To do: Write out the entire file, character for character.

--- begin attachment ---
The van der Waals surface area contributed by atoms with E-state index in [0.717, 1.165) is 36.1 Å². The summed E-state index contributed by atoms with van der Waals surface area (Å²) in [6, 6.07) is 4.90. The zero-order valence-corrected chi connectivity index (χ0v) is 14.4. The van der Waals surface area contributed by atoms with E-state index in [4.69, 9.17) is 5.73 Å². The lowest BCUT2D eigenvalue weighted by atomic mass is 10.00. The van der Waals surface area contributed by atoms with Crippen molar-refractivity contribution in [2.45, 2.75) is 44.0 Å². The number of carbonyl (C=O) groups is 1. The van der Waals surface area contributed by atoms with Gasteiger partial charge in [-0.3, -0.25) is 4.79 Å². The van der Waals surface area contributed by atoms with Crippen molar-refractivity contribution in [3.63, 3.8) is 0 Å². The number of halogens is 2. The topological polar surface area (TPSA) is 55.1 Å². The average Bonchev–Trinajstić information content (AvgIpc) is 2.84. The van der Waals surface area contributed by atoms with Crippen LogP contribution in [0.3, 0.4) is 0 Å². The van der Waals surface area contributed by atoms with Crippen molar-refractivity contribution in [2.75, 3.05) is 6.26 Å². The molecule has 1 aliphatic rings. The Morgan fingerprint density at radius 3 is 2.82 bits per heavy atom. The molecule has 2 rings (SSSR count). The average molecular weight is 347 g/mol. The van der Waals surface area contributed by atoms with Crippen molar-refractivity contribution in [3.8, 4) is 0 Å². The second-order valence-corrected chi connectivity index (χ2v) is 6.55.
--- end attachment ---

The van der Waals surface area contributed by atoms with E-state index in [0.717, 1.165) is 36.1 Å². The summed E-state index contributed by atoms with van der Waals surface area (Å²) in [6, 6.07) is 4.90. The zero-order valence-corrected chi connectivity index (χ0v) is 14.4. The van der Waals surface area contributed by atoms with E-state index in [4.69, 9.17) is 5.73 Å². The lowest BCUT2D eigenvalue weighted by atomic mass is 10.00. The van der Waals surface area contributed by atoms with Crippen molar-refractivity contribution in [2.45, 2.75) is 44.0 Å². The number of carbonyl (C=O) groups is 1. The van der Waals surface area contributed by atoms with Gasteiger partial charge in [-0.3, -0.25) is 4.79 Å². The van der Waals surface area contributed by atoms with Crippen molar-refractivity contribution in [3.63, 3.8) is 0 Å². The number of halogens is 2. The topological polar surface area (TPSA) is 55.1 Å². The average Bonchev–Trinajstić information content (AvgIpc) is 2.84. The van der Waals surface area contributed by atoms with Crippen LogP contribution in [0.3, 0.4) is 0 Å². The van der Waals surface area contributed by atoms with Crippen molar-refractivity contribution in [2.75, 3.05) is 6.26 Å². The molecule has 1 aliphatic rings. The Morgan fingerprint density at radius 3 is 2.82 bits per heavy atom. The molecule has 2 rings (SSSR count). The average molecular weight is 347 g/mol. The van der Waals surface area contributed by atoms with Crippen molar-refractivity contribution in [3.8, 4) is 0 Å². The second-order valence-corrected chi connectivity index (χ2v) is 6.55.